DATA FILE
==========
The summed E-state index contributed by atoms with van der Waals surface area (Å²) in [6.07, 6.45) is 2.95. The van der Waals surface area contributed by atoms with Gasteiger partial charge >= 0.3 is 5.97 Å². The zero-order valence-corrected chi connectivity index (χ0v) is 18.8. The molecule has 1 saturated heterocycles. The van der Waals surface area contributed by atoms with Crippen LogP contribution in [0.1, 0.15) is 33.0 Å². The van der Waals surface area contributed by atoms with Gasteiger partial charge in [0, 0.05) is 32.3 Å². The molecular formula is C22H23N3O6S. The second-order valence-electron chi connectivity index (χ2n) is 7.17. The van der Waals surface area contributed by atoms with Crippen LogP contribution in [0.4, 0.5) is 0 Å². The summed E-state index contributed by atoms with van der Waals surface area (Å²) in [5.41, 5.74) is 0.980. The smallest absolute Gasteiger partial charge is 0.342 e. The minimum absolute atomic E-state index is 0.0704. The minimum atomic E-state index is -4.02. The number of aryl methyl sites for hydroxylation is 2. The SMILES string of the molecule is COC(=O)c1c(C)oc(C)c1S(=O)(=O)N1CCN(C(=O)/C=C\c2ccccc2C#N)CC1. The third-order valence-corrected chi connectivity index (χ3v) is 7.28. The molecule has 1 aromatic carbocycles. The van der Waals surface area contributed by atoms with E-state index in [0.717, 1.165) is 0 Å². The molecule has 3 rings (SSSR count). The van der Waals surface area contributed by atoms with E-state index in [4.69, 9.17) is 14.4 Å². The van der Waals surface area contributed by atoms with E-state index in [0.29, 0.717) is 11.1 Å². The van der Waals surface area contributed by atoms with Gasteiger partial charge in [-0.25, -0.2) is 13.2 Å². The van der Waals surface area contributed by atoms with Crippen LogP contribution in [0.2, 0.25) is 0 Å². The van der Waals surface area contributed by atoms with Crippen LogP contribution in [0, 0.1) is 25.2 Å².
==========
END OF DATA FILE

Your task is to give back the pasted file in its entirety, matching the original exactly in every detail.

The summed E-state index contributed by atoms with van der Waals surface area (Å²) in [6.07, 6.45) is 2.95. The van der Waals surface area contributed by atoms with Gasteiger partial charge >= 0.3 is 5.97 Å². The zero-order valence-corrected chi connectivity index (χ0v) is 18.8. The molecule has 1 saturated heterocycles. The van der Waals surface area contributed by atoms with Crippen LogP contribution in [0.1, 0.15) is 33.0 Å². The van der Waals surface area contributed by atoms with Gasteiger partial charge in [0, 0.05) is 32.3 Å². The molecular formula is C22H23N3O6S. The second-order valence-electron chi connectivity index (χ2n) is 7.17. The van der Waals surface area contributed by atoms with Crippen LogP contribution in [0.4, 0.5) is 0 Å². The summed E-state index contributed by atoms with van der Waals surface area (Å²) in [5.41, 5.74) is 0.980. The smallest absolute Gasteiger partial charge is 0.342 e. The minimum absolute atomic E-state index is 0.0704. The minimum atomic E-state index is -4.02. The number of aryl methyl sites for hydroxylation is 2. The SMILES string of the molecule is COC(=O)c1c(C)oc(C)c1S(=O)(=O)N1CCN(C(=O)/C=C\c2ccccc2C#N)CC1. The third-order valence-corrected chi connectivity index (χ3v) is 7.28. The molecule has 1 aromatic carbocycles. The van der Waals surface area contributed by atoms with E-state index in [0.717, 1.165) is 0 Å². The molecule has 3 rings (SSSR count). The van der Waals surface area contributed by atoms with E-state index in [4.69, 9.17) is 14.4 Å². The van der Waals surface area contributed by atoms with E-state index in [0.29, 0.717) is 11.1 Å². The van der Waals surface area contributed by atoms with Gasteiger partial charge in [-0.25, -0.2) is 13.2 Å². The van der Waals surface area contributed by atoms with Crippen LogP contribution in [0.2, 0.25) is 0 Å². The van der Waals surface area contributed by atoms with Crippen LogP contribution in [0, 0.1) is 25.2 Å².